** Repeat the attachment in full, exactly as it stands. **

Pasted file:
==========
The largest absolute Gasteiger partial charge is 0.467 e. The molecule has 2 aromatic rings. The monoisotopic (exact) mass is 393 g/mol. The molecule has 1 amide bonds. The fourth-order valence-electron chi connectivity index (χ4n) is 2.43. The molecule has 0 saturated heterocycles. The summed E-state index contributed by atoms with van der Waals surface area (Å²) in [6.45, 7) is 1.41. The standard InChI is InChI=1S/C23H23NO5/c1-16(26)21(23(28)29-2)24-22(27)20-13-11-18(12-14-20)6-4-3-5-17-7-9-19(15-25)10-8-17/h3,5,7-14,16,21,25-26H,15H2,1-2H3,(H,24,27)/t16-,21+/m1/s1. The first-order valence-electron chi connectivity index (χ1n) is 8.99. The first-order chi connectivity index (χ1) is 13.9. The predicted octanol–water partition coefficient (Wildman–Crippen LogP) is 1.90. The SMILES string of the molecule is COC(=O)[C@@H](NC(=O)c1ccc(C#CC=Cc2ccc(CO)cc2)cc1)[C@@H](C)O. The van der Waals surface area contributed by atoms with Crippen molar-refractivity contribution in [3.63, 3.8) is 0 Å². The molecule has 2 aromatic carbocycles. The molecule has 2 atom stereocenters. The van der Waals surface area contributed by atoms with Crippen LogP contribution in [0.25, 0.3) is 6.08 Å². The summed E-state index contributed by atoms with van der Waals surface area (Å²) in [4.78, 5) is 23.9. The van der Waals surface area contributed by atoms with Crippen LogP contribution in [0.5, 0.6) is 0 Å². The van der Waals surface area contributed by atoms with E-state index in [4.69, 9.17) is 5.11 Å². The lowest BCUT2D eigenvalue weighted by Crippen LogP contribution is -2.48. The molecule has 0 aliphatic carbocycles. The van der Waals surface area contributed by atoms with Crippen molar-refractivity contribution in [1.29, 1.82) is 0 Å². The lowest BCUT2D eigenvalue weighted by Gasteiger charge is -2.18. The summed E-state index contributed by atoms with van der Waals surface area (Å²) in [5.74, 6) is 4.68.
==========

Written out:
The largest absolute Gasteiger partial charge is 0.467 e. The molecule has 2 aromatic rings. The monoisotopic (exact) mass is 393 g/mol. The molecule has 1 amide bonds. The fourth-order valence-electron chi connectivity index (χ4n) is 2.43. The molecule has 0 saturated heterocycles. The summed E-state index contributed by atoms with van der Waals surface area (Å²) in [6.45, 7) is 1.41. The standard InChI is InChI=1S/C23H23NO5/c1-16(26)21(23(28)29-2)24-22(27)20-13-11-18(12-14-20)6-4-3-5-17-7-9-19(15-25)10-8-17/h3,5,7-14,16,21,25-26H,15H2,1-2H3,(H,24,27)/t16-,21+/m1/s1. The first-order valence-electron chi connectivity index (χ1n) is 8.99. The first-order chi connectivity index (χ1) is 13.9. The predicted octanol–water partition coefficient (Wildman–Crippen LogP) is 1.90. The SMILES string of the molecule is COC(=O)[C@@H](NC(=O)c1ccc(C#CC=Cc2ccc(CO)cc2)cc1)[C@@H](C)O. The van der Waals surface area contributed by atoms with Crippen molar-refractivity contribution in [3.63, 3.8) is 0 Å². The molecule has 2 aromatic carbocycles. The molecule has 2 atom stereocenters. The van der Waals surface area contributed by atoms with Crippen LogP contribution in [0.25, 0.3) is 6.08 Å². The summed E-state index contributed by atoms with van der Waals surface area (Å²) in [4.78, 5) is 23.9. The van der Waals surface area contributed by atoms with Crippen LogP contribution in [0.5, 0.6) is 0 Å². The van der Waals surface area contributed by atoms with E-state index in [4.69, 9.17) is 5.11 Å². The lowest BCUT2D eigenvalue weighted by Crippen LogP contribution is -2.48. The molecule has 0 aliphatic carbocycles. The van der Waals surface area contributed by atoms with Crippen molar-refractivity contribution in [1.29, 1.82) is 0 Å². The lowest BCUT2D eigenvalue weighted by Gasteiger charge is -2.18. The summed E-state index contributed by atoms with van der Waals surface area (Å²) in [5.74, 6) is 4.68.